Whether the issues in your divorce are settled by you and your spouse or are decided by a judge, some things in your judgment can be modified (changed) by a judge after your divorce is final.Â Change is inevitable and the change that accompanies the future sometimes calls for modifications of your divorce decree and the court orders setting forth your child custody, child support and alimony arrangements. For example, your children may require more expensive special education.Â Your spouse may have gotten promoted or is now remarried.Â You may have lost your job or reduced your work hours to attend school and now face financial hardship.
At the White Law Office, we work with clients, seeking post-divorce modifications both to help you make changes that reflect your changing lifestyle and to ensure your children’s needs are always met.
What Factors Warrant Modification?
If any of the initial circumstances change significantly regarding the needs of the child, the financial circumstances of either parent or the amount of time you spend with the child, parents can seek modification of child support levels.Â With these changes, support obligations, custody, or visitation schedules may change as well.Â We work closely with our clients to make changes that reflect their changed lifestyles.Â In cases of modification of child support, the burden of proving the need for modification falls to the parent requesting the change.Â If you are seeking or opposing support modification, we provide guidance regarding the feasibility of the proposed changes and advocacy to protect your childrenâ€™s interests.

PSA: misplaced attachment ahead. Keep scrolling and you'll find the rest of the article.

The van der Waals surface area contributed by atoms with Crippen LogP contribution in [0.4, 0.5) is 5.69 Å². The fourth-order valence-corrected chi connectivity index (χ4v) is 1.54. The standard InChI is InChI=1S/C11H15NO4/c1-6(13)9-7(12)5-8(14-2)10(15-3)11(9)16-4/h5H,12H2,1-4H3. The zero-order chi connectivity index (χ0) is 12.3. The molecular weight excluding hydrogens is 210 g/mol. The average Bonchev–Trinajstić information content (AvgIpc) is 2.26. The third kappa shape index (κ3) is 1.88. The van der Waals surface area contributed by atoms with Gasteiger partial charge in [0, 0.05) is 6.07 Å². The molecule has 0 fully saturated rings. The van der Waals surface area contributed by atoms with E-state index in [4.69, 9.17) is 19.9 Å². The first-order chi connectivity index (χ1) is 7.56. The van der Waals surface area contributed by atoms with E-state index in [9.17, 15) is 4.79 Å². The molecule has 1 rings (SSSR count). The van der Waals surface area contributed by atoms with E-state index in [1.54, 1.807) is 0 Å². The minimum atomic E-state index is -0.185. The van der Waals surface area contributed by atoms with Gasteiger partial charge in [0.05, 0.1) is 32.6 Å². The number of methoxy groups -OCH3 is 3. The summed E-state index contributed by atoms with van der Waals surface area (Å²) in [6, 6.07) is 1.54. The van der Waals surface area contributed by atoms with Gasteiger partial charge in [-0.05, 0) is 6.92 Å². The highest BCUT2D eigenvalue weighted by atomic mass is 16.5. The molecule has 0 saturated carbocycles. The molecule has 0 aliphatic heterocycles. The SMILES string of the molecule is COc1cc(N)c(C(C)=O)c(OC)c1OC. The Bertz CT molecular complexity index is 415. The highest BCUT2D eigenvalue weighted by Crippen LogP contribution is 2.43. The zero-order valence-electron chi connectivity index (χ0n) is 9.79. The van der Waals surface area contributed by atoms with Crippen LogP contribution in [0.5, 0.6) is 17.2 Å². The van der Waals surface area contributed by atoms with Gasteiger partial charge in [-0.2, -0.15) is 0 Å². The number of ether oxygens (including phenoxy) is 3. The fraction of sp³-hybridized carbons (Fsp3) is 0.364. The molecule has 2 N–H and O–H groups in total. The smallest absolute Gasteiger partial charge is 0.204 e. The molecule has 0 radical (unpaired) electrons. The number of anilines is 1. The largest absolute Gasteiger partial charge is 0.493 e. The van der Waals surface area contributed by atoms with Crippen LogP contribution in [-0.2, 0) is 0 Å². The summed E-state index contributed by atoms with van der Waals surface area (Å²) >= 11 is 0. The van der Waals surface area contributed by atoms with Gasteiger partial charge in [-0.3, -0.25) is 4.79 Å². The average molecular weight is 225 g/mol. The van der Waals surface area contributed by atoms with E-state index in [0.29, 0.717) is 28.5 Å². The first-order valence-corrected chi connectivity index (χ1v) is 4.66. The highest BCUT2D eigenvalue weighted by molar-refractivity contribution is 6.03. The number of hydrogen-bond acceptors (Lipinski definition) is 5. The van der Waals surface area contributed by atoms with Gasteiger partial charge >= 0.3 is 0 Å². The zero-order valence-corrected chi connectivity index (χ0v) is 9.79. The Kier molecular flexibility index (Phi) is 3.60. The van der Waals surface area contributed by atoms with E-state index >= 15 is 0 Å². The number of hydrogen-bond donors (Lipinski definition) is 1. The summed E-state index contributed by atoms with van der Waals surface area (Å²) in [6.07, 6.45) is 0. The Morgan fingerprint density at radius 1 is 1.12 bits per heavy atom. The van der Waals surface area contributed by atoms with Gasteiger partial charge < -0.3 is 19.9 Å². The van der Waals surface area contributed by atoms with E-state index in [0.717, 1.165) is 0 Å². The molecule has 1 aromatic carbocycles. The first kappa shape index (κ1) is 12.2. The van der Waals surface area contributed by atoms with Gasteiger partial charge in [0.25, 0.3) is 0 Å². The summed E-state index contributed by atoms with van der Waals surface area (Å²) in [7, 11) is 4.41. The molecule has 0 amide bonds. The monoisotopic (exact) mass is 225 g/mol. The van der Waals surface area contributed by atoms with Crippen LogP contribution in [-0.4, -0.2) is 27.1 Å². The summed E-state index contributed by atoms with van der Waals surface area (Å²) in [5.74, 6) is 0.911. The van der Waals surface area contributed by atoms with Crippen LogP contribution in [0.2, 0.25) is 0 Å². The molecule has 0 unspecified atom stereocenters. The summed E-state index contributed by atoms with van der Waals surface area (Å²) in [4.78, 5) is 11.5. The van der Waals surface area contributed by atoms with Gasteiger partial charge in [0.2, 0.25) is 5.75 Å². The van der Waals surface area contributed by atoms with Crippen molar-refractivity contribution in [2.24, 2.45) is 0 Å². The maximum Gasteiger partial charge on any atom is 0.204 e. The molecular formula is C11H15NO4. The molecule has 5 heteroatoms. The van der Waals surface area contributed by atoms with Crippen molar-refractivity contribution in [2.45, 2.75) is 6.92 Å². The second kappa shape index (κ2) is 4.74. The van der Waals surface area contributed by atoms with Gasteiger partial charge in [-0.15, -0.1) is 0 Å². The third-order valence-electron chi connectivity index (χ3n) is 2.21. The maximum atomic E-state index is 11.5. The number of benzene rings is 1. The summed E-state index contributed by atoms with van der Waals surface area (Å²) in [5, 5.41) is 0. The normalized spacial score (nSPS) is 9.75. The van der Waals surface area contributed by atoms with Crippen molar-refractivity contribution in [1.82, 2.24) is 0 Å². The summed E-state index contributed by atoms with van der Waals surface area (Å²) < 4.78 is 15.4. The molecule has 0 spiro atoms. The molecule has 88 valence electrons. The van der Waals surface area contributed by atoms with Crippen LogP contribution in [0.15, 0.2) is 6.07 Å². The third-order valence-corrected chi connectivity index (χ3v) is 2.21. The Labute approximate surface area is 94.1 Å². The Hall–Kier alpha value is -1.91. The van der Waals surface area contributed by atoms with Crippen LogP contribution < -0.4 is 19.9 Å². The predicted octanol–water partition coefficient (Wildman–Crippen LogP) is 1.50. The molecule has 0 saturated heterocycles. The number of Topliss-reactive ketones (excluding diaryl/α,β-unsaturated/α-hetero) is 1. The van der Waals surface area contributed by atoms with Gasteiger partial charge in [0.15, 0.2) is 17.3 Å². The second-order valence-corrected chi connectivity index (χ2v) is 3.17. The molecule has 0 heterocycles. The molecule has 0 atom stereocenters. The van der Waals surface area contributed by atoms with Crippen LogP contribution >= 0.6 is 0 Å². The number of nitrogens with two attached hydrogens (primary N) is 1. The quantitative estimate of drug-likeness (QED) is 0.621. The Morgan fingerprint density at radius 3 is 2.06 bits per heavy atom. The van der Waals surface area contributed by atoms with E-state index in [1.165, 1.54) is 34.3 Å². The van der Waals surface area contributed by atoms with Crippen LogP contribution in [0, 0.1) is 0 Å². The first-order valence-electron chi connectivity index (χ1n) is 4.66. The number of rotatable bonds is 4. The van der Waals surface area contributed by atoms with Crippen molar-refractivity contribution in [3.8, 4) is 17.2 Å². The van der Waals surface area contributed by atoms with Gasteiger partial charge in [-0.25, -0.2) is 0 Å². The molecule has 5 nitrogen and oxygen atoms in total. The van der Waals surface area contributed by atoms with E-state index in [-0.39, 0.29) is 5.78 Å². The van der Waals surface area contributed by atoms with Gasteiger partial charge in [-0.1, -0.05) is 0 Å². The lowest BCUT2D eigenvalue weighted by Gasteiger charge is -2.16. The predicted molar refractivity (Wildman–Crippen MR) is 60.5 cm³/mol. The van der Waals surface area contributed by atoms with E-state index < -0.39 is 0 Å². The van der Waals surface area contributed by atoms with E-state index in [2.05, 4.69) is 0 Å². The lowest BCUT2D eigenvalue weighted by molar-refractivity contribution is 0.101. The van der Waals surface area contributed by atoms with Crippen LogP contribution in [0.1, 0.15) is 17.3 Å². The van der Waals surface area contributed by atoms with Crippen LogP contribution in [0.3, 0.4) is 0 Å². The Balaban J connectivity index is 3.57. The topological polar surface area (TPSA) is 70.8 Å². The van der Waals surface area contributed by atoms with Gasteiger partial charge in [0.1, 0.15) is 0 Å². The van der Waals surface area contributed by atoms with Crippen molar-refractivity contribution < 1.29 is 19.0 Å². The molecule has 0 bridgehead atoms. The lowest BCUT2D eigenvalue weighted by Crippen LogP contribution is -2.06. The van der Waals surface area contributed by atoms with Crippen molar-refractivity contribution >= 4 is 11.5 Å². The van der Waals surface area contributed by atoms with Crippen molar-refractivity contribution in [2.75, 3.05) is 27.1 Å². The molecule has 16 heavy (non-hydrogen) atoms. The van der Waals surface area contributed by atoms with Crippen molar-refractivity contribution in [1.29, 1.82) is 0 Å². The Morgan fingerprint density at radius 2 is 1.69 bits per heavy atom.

Itâ€™s unfortunate, but parents donâ€™t always follow the orders outlined by the court at the time of the divorce. Â Â If the parent ordered to pay support stops, or if the custodial parent interrupts or refuses to permit scheduled parenting time, then it may be necessary to enforce the order.Â Georgia courts take very seriously a willful violation of its orders, and civil contempt proceedings are to ensure the original terms of the order are fairly enforced.Â At the White Law Office we represent our clients seeking to enforce court orders to collect any unpaid support (often including attorney fees) and defend our clients facing unreasonable contempt actions.
When One Parent Refuses to Allow the Other to Exercise Parenting Time
Itâ€™s often one of the most frustrating times as a parentâ€”to want to be a part of your childâ€™s life, but because of continuing issues with your former spouse or co-parent, you cannot spend time with your child.Â Visitation matters often boil down to â€œhe said, she saidâ€ situations and can be extremely difficult to prove.Â We put children FIRST.Â We share our clientsâ€™ priority; to cultivate a respectful, healthy co-parenting relationship for the sake of your children.Â We cut through the emotional barriers that prohibit a healthy relationship and encourage visitation exchanges that are free from emotional challenges for your children.Â We are experienced in these scenarios and provide the best possible support for our clients to resolve disputes with co-parents while protecting our clients’ children’s best interests.